Thoughts on Prayer #3: What Do I Expect From Prayer?
A few weeks ago, a friend posted on her Facebook page that her husband had been laid off. There were several comments under her post, many of which said something along the lines of “We’ll pray for you.” I wanted to respond, but felt that an offer of prayer was insufficient on my part. I didn’t understand why I felt that way. What’s wrong with praying for someone when something bad happens?
I realized that I often use praying for someone as an excuse to do nothing else for them. I feel that if I pray for them, that is all I have to do. I’ve expressed my concern, and handed the problem over to God so I don’t need to worry anymore. his makes me sad. I use prayer as an excuse to pass the problem off without feeling bad about it. And I feel great shame for doing so, because if God was going to solve every problem we had, why would I need to exist in communities, families, friendships? If God was going to fix everything, why did I need to exist on this earth in the first place? We exist together, so I must be able to take care of others in some ways. So why do I hand problems off to God and expect them to be solved without my doing anything? (This may well be an example of my misunderstanding of prayer, but it’s how I feel about it.)
So now I try to ask myself, “What else can I do? I know I can’t fix the whole problem, but what can I do to help solve part of the problem? What needs will this problem create?” For example, I didn’t know of any job openings for my husband’s friend. But I did know a few ways to make some extra cash doing online surveys. So I sent her the links and advice on how to be successful with them. I couldn’t fix the whole problem, but I could provide information that might help them make ends meet, as it had for me and my husband at one point. It turned out to be a moot point, as her husband was rehired a few days later. But I learned something from the experience. I learned that often I can help solve part of the problem, that I can’t expect God to fix everything. I found that trying to help was empowering, whereas praying had sometimes made me feel useless.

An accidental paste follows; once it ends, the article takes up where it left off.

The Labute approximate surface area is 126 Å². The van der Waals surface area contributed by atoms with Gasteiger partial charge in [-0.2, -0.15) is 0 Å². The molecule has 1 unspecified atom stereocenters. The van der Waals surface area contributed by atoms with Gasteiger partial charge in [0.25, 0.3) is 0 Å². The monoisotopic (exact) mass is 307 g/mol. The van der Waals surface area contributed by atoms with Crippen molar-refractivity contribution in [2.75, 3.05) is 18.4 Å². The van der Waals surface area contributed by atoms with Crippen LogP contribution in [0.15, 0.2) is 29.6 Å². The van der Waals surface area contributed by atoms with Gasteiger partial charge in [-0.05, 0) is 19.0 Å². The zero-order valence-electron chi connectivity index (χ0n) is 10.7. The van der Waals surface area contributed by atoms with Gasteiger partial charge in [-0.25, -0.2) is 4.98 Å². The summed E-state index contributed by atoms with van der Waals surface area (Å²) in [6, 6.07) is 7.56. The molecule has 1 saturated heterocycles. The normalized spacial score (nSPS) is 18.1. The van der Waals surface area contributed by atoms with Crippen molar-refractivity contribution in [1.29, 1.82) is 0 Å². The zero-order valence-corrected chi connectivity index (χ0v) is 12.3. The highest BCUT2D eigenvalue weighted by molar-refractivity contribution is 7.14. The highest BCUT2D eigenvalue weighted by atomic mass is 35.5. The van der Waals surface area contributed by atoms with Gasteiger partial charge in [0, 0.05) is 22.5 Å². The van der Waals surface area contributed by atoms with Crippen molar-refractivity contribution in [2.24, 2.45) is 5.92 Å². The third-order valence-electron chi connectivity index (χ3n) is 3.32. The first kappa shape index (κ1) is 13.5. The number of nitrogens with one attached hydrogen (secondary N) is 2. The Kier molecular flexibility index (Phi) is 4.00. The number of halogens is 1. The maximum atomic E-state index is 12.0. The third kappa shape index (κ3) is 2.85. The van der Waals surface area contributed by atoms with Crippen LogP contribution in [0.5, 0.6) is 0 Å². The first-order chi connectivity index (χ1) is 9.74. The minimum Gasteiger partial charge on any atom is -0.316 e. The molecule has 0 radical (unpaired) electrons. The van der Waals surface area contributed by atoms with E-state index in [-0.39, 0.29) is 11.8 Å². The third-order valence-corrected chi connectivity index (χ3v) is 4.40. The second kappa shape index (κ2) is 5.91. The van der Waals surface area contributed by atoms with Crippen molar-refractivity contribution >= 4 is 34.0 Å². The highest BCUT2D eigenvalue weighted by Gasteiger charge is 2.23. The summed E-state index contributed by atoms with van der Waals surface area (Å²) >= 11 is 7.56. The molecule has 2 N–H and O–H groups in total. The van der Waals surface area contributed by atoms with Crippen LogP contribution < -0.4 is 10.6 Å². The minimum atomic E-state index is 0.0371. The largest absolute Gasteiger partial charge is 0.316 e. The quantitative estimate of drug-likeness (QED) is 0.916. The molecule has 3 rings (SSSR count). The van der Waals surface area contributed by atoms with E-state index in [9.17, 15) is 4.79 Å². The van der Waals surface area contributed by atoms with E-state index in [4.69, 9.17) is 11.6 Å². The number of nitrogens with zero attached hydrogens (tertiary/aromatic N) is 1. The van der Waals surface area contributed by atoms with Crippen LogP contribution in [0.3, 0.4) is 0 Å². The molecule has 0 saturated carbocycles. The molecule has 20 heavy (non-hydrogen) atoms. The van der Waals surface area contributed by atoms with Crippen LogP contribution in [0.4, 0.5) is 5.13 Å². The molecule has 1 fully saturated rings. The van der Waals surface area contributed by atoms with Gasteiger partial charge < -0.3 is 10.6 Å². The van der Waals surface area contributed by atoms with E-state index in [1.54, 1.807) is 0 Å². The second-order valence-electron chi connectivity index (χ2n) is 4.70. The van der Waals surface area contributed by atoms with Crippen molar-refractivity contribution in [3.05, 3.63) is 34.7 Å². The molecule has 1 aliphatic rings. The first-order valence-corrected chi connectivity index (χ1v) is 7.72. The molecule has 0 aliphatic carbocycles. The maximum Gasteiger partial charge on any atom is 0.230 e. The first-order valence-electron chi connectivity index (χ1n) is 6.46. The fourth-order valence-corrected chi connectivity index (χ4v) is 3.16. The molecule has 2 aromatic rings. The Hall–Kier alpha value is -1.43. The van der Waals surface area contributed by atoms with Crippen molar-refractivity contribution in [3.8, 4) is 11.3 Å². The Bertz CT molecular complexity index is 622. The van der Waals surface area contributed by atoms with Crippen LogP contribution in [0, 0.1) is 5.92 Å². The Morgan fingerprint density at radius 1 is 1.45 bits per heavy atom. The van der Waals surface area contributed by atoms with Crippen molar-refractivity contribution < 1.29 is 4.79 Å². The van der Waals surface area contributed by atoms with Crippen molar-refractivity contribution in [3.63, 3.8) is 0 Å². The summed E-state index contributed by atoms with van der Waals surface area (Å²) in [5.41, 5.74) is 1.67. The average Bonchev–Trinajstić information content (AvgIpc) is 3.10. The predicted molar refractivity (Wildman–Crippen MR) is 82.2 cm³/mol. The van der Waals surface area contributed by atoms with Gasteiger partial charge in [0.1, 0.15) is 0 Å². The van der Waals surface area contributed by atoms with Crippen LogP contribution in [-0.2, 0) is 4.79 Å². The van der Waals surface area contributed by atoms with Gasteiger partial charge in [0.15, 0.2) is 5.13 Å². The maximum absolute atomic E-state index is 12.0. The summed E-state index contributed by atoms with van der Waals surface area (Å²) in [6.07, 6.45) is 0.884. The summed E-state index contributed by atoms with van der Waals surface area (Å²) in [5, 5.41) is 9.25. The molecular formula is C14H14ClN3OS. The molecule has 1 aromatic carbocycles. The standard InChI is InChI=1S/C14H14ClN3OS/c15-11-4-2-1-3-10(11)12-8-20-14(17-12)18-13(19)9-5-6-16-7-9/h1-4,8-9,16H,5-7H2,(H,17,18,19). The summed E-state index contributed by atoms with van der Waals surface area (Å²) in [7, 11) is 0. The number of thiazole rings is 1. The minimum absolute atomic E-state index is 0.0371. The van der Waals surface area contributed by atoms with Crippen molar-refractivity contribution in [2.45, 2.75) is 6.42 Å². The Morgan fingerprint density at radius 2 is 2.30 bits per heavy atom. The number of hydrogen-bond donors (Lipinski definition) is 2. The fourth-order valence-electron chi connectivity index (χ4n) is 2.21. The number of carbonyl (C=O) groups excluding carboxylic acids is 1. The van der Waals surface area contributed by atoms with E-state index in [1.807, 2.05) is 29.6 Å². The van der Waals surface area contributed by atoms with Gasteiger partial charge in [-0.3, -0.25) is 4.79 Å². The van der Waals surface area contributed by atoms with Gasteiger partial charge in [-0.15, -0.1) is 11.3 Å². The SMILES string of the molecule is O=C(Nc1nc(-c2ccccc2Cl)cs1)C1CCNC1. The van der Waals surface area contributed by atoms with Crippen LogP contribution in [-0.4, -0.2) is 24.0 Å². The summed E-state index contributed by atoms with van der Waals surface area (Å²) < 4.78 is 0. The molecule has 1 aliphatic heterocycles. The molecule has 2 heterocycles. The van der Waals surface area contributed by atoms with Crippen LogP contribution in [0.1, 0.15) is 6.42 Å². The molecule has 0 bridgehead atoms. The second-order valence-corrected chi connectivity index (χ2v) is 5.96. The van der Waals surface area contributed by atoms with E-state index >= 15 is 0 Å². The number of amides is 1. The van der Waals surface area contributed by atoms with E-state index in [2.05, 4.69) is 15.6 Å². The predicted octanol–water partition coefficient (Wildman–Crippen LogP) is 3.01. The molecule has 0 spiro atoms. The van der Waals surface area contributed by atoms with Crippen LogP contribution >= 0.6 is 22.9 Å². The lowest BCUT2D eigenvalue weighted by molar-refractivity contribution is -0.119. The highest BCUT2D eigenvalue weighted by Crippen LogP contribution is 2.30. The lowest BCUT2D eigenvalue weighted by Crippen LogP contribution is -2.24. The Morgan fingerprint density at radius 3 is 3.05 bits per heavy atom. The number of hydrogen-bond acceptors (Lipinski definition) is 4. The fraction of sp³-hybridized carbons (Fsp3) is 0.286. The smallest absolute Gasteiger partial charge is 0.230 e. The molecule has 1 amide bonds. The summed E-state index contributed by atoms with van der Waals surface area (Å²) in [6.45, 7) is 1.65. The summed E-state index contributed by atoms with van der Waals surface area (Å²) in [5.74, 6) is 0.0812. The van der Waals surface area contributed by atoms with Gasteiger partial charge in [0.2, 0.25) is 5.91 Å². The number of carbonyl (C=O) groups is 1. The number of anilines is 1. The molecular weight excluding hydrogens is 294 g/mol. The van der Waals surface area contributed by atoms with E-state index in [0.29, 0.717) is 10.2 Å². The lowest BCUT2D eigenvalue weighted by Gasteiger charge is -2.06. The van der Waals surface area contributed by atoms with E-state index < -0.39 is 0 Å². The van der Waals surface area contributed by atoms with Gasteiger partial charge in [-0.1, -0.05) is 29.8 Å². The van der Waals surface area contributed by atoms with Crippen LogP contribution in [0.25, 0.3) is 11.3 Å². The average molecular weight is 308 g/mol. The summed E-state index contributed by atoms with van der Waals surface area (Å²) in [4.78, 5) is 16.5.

I will readily acknowledge that there are times when all we can do for someone is pray. There are problems we literally can’t help with, there are distances we can’t cross to help,
there are financial, physical, emotional situations we need to consider, and times when prayer is simply what we have to offer. We pray to express our concern, to show God and others we care, to create a sense of community for those who are suffering. And great good comes from the love and support of those praying. For all I know, prayers change the will of God.
There have been instances in my life where I have found comfort in knowing others are praying for me. There have also been times when I’ve heard I’m being prayed for, but what I really needed was someone to call me, or to express their concern to me, not just to God. There have been times I’ve wanted to ask people to stop praying for me and help me.
I believe prayer is a powerful expression of love and concern that can help others feel supported and make difficult times easier. I also believe that there is generally something I can do along with prayer. Of course that depends on the circumstances, my own abilities and situation, etc. But I feel better asking “What else can I do?” as I pray. I don’t wish to sound judgmental or make others feel guilty. Everyone’s experiences are different and lead them to different actions and conclusion. My experience has led me to this, and I thought it would be interesting to share.